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Voter registration to continue amidst controversy

April 5, 2017 By Jariatu S. Bangura

After a heated debate among parliamentarians, Office of the Attorney General & Minister of Justice, the National Electoral Commission (NEC) and Civil Society Organisations, it was yesterday resolved that the Ward  and  Constituency Boundary Delimitation Instruments, which were tabled in parliament on March 16, 2017, be withdrawn, while the voter registration exercise should go ahead.

Majority of MPs present in parliament voted for the continuation of the voter registration process, taking into consideration the public interest and posited that the ward and boundaries delimitation instruments were not properly before the House, hence agreed for their withdrawal pending their fixation by NEC and the office of the Attorney General and Minister of Justice (AGMJ), before the approval of Parliament.

Late last week, opposition lawmaker, Hon. Sualiho M. Koroma of constituency 67, Bo district moved a motion to debate the statutory instruments on the ward and constituency boundaries, on the basis that the voter registration process was illegal since the said instruments have not been ratified by the House.

On Monday, Parliament summoned the NEC boss, N’fa Alie Conteh, who admitted that there was a procedural breach in the voter registration process, but noted that it was done as a result of the tight electoral calendar.

On his part the newly appointed Majority leader, Hon. Leonard Fofana, stated that the statutory instruments would be expunged from parliament’s file since the House had asked NEC to withdraw them.

Minority Leader, Hon. Dr. Bernadette Lahai, observed that since the four statutory instruments that were tabled on the 16th March, 2017,were to be withdrawn, it would be necessary to use the 2012 instruments which had already became law and were used during the previous elections, albeit that would not be possible with new constituencies already  added.

 “We can no longer continue with the old statutory instruments based on the constituency and boundary delimitation. Earlier, we had 4 provinces, 14 districts including Western Area, and 149 chiefdoms before the de-amalgamation. We can no longer go back and use those documents because we have the 2015 census figure,” she said.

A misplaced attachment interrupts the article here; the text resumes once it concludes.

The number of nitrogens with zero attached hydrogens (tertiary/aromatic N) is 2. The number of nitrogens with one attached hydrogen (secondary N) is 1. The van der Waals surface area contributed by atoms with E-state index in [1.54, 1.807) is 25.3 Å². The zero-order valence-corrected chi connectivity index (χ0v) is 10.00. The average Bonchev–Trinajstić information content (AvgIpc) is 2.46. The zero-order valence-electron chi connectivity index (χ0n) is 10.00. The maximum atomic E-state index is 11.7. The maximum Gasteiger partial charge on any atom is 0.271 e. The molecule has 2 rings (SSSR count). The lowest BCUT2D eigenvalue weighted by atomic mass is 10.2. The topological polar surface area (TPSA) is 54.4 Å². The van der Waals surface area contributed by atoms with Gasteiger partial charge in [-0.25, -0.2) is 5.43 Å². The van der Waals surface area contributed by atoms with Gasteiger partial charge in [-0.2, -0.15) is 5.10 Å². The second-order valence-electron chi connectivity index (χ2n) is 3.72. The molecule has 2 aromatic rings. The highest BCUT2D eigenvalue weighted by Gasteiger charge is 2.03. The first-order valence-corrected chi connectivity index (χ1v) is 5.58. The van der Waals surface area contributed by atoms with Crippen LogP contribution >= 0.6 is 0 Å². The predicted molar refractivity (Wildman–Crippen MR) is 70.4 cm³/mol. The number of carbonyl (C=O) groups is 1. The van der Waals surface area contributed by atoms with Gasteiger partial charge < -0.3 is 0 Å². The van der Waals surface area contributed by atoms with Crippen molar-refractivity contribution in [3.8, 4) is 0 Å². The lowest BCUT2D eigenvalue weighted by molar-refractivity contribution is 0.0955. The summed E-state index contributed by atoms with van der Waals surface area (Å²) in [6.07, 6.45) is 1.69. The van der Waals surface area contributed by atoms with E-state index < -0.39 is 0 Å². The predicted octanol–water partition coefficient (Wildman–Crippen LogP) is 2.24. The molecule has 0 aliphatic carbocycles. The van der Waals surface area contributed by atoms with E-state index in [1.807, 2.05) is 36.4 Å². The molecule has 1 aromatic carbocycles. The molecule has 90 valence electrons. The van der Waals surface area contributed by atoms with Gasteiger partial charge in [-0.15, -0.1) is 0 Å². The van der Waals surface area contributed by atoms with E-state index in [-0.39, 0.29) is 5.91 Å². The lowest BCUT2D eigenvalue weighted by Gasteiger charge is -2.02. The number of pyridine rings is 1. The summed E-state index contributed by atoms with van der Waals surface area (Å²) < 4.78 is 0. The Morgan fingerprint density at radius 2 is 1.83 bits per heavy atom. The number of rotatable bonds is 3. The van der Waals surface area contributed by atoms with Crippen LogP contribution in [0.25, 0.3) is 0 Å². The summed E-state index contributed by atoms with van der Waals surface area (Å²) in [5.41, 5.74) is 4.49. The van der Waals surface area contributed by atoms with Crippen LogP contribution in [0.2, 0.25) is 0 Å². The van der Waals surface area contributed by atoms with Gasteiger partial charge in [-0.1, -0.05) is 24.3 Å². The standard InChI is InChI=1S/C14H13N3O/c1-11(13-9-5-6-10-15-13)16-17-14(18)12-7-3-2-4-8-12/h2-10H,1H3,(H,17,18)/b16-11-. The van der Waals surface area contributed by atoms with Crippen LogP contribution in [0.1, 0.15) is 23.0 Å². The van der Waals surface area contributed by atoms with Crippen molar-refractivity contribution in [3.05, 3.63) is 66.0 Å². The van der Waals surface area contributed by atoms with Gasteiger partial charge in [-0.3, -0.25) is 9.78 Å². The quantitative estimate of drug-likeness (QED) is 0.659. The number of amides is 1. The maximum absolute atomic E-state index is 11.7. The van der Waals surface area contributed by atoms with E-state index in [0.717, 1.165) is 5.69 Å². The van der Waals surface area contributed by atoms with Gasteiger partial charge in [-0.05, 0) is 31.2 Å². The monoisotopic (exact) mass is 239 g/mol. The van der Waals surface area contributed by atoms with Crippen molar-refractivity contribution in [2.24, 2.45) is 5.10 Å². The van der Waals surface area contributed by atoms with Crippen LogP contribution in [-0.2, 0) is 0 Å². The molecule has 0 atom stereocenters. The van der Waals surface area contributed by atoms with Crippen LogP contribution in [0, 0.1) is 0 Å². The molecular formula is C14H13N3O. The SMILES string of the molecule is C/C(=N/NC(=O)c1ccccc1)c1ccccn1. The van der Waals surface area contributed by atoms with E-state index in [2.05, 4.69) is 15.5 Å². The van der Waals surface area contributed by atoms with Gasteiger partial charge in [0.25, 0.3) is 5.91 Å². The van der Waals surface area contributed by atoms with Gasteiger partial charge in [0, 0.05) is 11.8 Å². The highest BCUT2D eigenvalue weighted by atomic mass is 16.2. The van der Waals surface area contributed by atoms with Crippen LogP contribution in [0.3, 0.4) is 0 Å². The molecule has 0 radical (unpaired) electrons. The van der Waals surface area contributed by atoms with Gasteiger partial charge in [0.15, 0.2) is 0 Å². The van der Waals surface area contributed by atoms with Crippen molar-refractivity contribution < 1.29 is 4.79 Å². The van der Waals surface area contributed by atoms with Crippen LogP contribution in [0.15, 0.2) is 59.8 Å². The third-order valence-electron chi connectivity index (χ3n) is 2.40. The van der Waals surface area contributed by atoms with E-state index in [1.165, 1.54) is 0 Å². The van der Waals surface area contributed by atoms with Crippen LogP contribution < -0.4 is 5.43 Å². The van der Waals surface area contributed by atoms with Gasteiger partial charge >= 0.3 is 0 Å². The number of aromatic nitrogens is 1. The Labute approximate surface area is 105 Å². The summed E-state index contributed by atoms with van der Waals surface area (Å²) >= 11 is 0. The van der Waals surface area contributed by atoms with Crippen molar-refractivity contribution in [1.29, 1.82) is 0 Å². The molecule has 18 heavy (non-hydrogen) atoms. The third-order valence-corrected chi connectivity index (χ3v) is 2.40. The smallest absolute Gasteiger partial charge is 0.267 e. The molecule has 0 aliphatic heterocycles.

Dr. Lahai stated that since lawmakers did not want to derail the registration process that has already begun in the country, which the people were clamouring for, they should and can amend the existing new document.

“We agreed that they should withdraw the two documents and prepare new administrative boundaries so that the voter registration will not be disrupted,” she said.

Speaker of the House, Hon.Sheku B.B. Dumbuya, questioned the potential implications the withdrawal will attract, noting that withdrawing  the instruments might have some unpalatable implications because NEC has accepted that they were wrong, which  implied that the instruments were not properly laid before the House.

“As a parliament, we stand for what is correct and right but not at the expense of what is right to the government. There are so many implications. I’m in favour of the continuation of the voter registration but in the process, I hope we take time to be seen making the law,” he said.

Deputy speaker, Hon. Chernoh R.M Bah, said in the interest of the public voter registration should be paramount and must continue as agreed but they should be careful for future challenge.

 “If we fail to follow the law then we should remember that there are people that might challenge us in the future. We do not amend documents that have not been passed into law,” he said.

On his part, Attorney General and Minister of Justice, Joseph F. Kamara, admitted receiving the documents since 2016, but noted that has to go through legal procedures before it could be taken to parliament for discussion.

He said Statistics Sierra Leone submitted their census report to them in January, 2017, which also has to take time to be included in the report to be tabled, and that they have to wait for the proclamation of election date by the President.

 “The proclamation was made on the 14 February, 2017, and the constitutional instruments were laid before the House on the 16th March. We have to follow procedures; we don’t need to boycott them. That is why it takes us a month to bring it to parliament,” he said.

He said the registration questionnaire clearly has civil and voter registrations on its heading, and, if the instruments were to be withdrawn, then the process has to be removed in order for it to have the constitutional requirements.

“I agree with parliament for the withdrawal of the documents, but it will distract the registration process and it will raise questions from the public.  If the two documents were to be withdrawn and allowed NEC to go back and wait for the process to take place, that will not be done until November which will affect the election calendar. What will happen or what will the people say about us,” he asked.

 

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